Educational programs typically adopt traditional Western models of education, with an emphasis on math, science, language, and social studies. These programs allocate scarce resources to topics like Greek mythology, prime numbers, or tectonic plate movement—topics that may provide intellectual stimulation, but have little relevance in the lives of impoverished children. Highperforming students in less developed regions face a much different future from their counterparts’ in wealthier areas. There are no higher levels of schooling or professional job opportunities awaiting most of these children; they will likely end up working on family or neighborhood farms or starting their own small enterprises.

Schooling provides neither the financial literacy students will need to manage the meager resources under their control, nor the guidance needed to create opportunities for securing a livelihood or building wealth. In addition, schooling provides little assistance to promote the physical health needed for economic stability and quality of life. Life expectancy is low in impoverished regions, and not just because of lack of quality medical care. The devastation preventable disease wreaks on well-being and financial stability in poor regions can be dramatically mitigated through instruction on basic health behaviors, such as hand washing.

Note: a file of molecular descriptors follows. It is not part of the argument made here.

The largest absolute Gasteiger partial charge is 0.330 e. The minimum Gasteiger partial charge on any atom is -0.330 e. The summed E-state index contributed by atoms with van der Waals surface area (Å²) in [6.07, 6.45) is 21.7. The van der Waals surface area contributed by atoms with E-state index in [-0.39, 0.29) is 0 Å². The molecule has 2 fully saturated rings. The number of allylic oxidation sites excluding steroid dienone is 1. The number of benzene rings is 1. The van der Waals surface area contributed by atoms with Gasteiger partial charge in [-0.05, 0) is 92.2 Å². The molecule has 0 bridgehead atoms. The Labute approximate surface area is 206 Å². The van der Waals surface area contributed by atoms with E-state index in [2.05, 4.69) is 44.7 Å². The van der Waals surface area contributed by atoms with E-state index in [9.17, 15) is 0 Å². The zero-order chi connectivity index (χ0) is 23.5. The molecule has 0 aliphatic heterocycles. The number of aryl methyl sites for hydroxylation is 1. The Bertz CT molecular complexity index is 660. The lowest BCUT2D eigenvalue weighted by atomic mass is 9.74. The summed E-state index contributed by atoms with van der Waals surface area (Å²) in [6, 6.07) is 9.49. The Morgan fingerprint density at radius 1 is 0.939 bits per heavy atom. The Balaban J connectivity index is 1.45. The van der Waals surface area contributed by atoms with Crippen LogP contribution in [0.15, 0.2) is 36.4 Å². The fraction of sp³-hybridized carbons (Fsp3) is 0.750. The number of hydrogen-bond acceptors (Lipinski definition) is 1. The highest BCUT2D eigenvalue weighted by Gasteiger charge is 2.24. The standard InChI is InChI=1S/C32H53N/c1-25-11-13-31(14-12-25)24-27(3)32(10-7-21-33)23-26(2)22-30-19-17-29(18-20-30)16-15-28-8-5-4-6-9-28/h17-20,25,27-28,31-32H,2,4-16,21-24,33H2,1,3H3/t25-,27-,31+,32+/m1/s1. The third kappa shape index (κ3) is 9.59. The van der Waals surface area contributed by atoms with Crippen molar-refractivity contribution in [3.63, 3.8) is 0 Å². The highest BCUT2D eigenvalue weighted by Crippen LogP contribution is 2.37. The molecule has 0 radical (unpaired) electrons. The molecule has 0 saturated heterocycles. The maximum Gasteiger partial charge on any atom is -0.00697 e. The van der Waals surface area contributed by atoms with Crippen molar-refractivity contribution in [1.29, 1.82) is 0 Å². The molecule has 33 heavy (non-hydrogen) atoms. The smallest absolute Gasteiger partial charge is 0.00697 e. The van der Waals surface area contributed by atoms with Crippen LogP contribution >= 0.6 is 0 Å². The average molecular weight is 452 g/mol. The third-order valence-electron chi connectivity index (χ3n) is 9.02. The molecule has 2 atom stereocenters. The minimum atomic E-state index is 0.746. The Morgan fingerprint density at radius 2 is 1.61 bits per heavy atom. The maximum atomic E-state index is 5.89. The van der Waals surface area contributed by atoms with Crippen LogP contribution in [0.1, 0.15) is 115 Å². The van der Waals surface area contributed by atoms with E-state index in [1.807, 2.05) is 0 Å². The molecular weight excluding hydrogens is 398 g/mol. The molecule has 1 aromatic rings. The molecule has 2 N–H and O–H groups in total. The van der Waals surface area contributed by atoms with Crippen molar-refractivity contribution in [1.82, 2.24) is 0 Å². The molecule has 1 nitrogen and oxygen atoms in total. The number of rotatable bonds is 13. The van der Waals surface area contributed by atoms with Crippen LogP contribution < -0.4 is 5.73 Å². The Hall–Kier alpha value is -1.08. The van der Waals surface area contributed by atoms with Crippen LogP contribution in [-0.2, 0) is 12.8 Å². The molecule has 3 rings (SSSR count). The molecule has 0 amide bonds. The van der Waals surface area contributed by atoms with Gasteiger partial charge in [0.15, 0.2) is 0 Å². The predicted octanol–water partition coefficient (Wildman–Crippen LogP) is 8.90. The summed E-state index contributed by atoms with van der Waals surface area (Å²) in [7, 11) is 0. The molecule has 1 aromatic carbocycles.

We fervently believe that what students in impoverished regions need are not more academic skills, but rather life skills that enable them to improve their financial prospects and well-being. These include financial literacy and entrepreneurial skills; health maintenance and management skills; and administrative capabilities, such as teamwork, problem solving, and project management.